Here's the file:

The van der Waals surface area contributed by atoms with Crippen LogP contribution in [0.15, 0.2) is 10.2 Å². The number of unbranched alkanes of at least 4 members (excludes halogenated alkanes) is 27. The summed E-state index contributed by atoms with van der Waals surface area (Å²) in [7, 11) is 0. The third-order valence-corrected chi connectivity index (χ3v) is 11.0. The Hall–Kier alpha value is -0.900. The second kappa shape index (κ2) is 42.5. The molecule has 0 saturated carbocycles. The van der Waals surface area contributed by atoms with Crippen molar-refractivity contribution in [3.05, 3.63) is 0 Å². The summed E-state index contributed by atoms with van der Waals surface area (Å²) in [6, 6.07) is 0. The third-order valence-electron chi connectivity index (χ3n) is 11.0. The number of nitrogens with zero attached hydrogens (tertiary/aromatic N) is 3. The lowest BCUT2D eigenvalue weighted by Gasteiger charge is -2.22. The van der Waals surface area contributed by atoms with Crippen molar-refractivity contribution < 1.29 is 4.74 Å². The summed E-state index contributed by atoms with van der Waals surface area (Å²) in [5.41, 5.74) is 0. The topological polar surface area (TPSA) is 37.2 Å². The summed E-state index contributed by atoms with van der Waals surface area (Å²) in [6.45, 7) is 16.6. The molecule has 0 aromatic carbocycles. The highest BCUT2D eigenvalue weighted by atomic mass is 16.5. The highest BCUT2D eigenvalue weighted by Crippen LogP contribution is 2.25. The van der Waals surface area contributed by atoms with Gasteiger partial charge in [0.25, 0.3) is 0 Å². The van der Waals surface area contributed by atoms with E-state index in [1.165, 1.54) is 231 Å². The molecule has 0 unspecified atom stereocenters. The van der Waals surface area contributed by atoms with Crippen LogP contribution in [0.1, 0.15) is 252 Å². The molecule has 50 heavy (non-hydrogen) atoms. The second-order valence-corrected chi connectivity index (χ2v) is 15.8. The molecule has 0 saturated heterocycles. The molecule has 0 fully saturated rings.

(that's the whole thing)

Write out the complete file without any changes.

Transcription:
The van der Waals surface area contributed by atoms with Crippen LogP contribution in [0.15, 0.2) is 10.2 Å². The number of unbranched alkanes of at least 4 members (excludes halogenated alkanes) is 27. The summed E-state index contributed by atoms with van der Waals surface area (Å²) in [7, 11) is 0. The third-order valence-corrected chi connectivity index (χ3v) is 11.0. The Hall–Kier alpha value is -0.900. The second kappa shape index (κ2) is 42.5. The molecule has 0 saturated carbocycles. The van der Waals surface area contributed by atoms with Crippen molar-refractivity contribution in [3.05, 3.63) is 0 Å². The summed E-state index contributed by atoms with van der Waals surface area (Å²) in [6, 6.07) is 0. The third-order valence-electron chi connectivity index (χ3n) is 11.0. The number of nitrogens with zero attached hydrogens (tertiary/aromatic N) is 3. The lowest BCUT2D eigenvalue weighted by Gasteiger charge is -2.22. The van der Waals surface area contributed by atoms with Crippen molar-refractivity contribution < 1.29 is 4.74 Å². The summed E-state index contributed by atoms with van der Waals surface area (Å²) in [5.41, 5.74) is 0. The topological polar surface area (TPSA) is 37.2 Å². The summed E-state index contributed by atoms with van der Waals surface area (Å²) in [6.45, 7) is 16.6. The molecule has 0 aromatic carbocycles. The highest BCUT2D eigenvalue weighted by atomic mass is 16.5. The highest BCUT2D eigenvalue weighted by Crippen LogP contribution is 2.25. The van der Waals surface area contributed by atoms with Gasteiger partial charge in [0.25, 0.3) is 0 Å². The van der Waals surface area contributed by atoms with E-state index in [1.165, 1.54) is 231 Å². The molecule has 0 unspecified atom stereocenters. The van der Waals surface area contributed by atoms with Crippen LogP contribution in [0.1, 0.15) is 252 Å². The molecule has 50 heavy (non-hydrogen) atoms. The second-order valence-corrected chi connectivity index (χ2v) is 15.8. The molecule has 0 saturated heterocycles. The molecule has 0 fully saturated rings.